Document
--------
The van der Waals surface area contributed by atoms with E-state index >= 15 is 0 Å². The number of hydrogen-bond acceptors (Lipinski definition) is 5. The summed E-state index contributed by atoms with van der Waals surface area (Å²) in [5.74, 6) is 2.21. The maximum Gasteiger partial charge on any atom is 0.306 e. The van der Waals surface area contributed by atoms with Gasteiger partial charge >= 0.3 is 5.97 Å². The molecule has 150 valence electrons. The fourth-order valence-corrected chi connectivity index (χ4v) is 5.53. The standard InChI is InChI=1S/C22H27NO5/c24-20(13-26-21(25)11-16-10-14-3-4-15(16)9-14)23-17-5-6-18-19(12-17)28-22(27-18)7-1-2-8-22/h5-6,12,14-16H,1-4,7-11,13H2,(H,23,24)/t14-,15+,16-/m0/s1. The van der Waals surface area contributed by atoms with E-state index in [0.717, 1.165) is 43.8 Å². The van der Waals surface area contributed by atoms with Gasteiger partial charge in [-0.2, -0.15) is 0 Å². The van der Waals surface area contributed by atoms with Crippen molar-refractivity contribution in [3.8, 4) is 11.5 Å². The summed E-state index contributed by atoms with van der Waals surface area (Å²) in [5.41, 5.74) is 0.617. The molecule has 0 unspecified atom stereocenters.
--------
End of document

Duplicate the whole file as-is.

The van der Waals surface area contributed by atoms with E-state index >= 15 is 0 Å². The number of hydrogen-bond acceptors (Lipinski definition) is 5. The summed E-state index contributed by atoms with van der Waals surface area (Å²) in [5.74, 6) is 2.21. The maximum Gasteiger partial charge on any atom is 0.306 e. The van der Waals surface area contributed by atoms with Gasteiger partial charge >= 0.3 is 5.97 Å². The molecule has 150 valence electrons. The fourth-order valence-corrected chi connectivity index (χ4v) is 5.53. The standard InChI is InChI=1S/C22H27NO5/c24-20(13-26-21(25)11-16-10-14-3-4-15(16)9-14)23-17-5-6-18-19(12-17)28-22(27-18)7-1-2-8-22/h5-6,12,14-16H,1-4,7-11,13H2,(H,23,24)/t14-,15+,16-/m0/s1. The van der Waals surface area contributed by atoms with E-state index in [0.717, 1.165) is 43.8 Å². The van der Waals surface area contributed by atoms with Gasteiger partial charge in [-0.2, -0.15) is 0 Å². The van der Waals surface area contributed by atoms with Crippen molar-refractivity contribution in [3.8, 4) is 11.5 Å². The summed E-state index contributed by atoms with van der Waals surface area (Å²) in [5.41, 5.74) is 0.617. The molecule has 0 unspecified atom stereocenters.